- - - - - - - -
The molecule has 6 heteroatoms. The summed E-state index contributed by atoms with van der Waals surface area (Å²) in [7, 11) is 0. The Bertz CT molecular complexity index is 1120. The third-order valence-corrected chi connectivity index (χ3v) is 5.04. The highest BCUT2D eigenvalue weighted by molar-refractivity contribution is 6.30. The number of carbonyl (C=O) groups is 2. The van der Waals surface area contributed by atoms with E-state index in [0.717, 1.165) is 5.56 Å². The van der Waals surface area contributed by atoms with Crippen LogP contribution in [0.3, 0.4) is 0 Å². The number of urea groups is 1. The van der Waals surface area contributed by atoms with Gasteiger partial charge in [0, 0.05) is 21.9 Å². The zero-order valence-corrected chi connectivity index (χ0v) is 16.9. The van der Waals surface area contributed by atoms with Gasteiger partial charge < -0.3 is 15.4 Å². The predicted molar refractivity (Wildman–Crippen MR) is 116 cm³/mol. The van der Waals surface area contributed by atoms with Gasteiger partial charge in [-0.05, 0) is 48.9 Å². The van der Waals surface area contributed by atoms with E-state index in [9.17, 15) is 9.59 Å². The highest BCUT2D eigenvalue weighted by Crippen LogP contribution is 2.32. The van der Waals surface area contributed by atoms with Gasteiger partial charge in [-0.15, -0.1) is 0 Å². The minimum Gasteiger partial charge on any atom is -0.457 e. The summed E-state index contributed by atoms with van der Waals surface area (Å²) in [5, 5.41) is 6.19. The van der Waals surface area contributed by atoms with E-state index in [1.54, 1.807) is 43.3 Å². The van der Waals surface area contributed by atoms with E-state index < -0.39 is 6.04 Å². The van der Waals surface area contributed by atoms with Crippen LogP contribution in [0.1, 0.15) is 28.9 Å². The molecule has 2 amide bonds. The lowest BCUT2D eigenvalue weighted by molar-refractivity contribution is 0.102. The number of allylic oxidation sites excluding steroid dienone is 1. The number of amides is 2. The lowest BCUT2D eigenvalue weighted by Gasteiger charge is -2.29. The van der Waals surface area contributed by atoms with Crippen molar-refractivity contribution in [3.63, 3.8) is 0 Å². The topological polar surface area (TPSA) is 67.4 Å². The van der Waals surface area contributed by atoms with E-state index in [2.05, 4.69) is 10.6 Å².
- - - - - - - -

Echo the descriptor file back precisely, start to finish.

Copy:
The molecule has 6 heteroatoms. The summed E-state index contributed by atoms with van der Waals surface area (Å²) in [7, 11) is 0. The Bertz CT molecular complexity index is 1120. The third-order valence-corrected chi connectivity index (χ3v) is 5.04. The highest BCUT2D eigenvalue weighted by molar-refractivity contribution is 6.30. The number of carbonyl (C=O) groups is 2. The van der Waals surface area contributed by atoms with E-state index in [0.717, 1.165) is 5.56 Å². The van der Waals surface area contributed by atoms with Crippen LogP contribution in [0.3, 0.4) is 0 Å². The number of urea groups is 1. The van der Waals surface area contributed by atoms with Gasteiger partial charge in [0, 0.05) is 21.9 Å². The zero-order valence-corrected chi connectivity index (χ0v) is 16.9. The van der Waals surface area contributed by atoms with Gasteiger partial charge < -0.3 is 15.4 Å². The predicted molar refractivity (Wildman–Crippen MR) is 116 cm³/mol. The van der Waals surface area contributed by atoms with Gasteiger partial charge in [-0.05, 0) is 48.9 Å². The van der Waals surface area contributed by atoms with E-state index in [9.17, 15) is 9.59 Å². The highest BCUT2D eigenvalue weighted by Crippen LogP contribution is 2.32. The van der Waals surface area contributed by atoms with Gasteiger partial charge in [-0.15, -0.1) is 0 Å². The minimum Gasteiger partial charge on any atom is -0.457 e. The summed E-state index contributed by atoms with van der Waals surface area (Å²) in [5, 5.41) is 6.19. The van der Waals surface area contributed by atoms with E-state index in [1.54, 1.807) is 43.3 Å². The van der Waals surface area contributed by atoms with E-state index < -0.39 is 6.04 Å². The van der Waals surface area contributed by atoms with Crippen LogP contribution in [0.1, 0.15) is 28.9 Å². The molecule has 2 amide bonds. The lowest BCUT2D eigenvalue weighted by molar-refractivity contribution is 0.102. The number of allylic oxidation sites excluding steroid dienone is 1. The number of amides is 2. The lowest BCUT2D eigenvalue weighted by Gasteiger charge is -2.29. The van der Waals surface area contributed by atoms with Crippen molar-refractivity contribution in [3.63, 3.8) is 0 Å². The topological polar surface area (TPSA) is 67.4 Å². The van der Waals surface area contributed by atoms with E-state index in [2.05, 4.69) is 10.6 Å².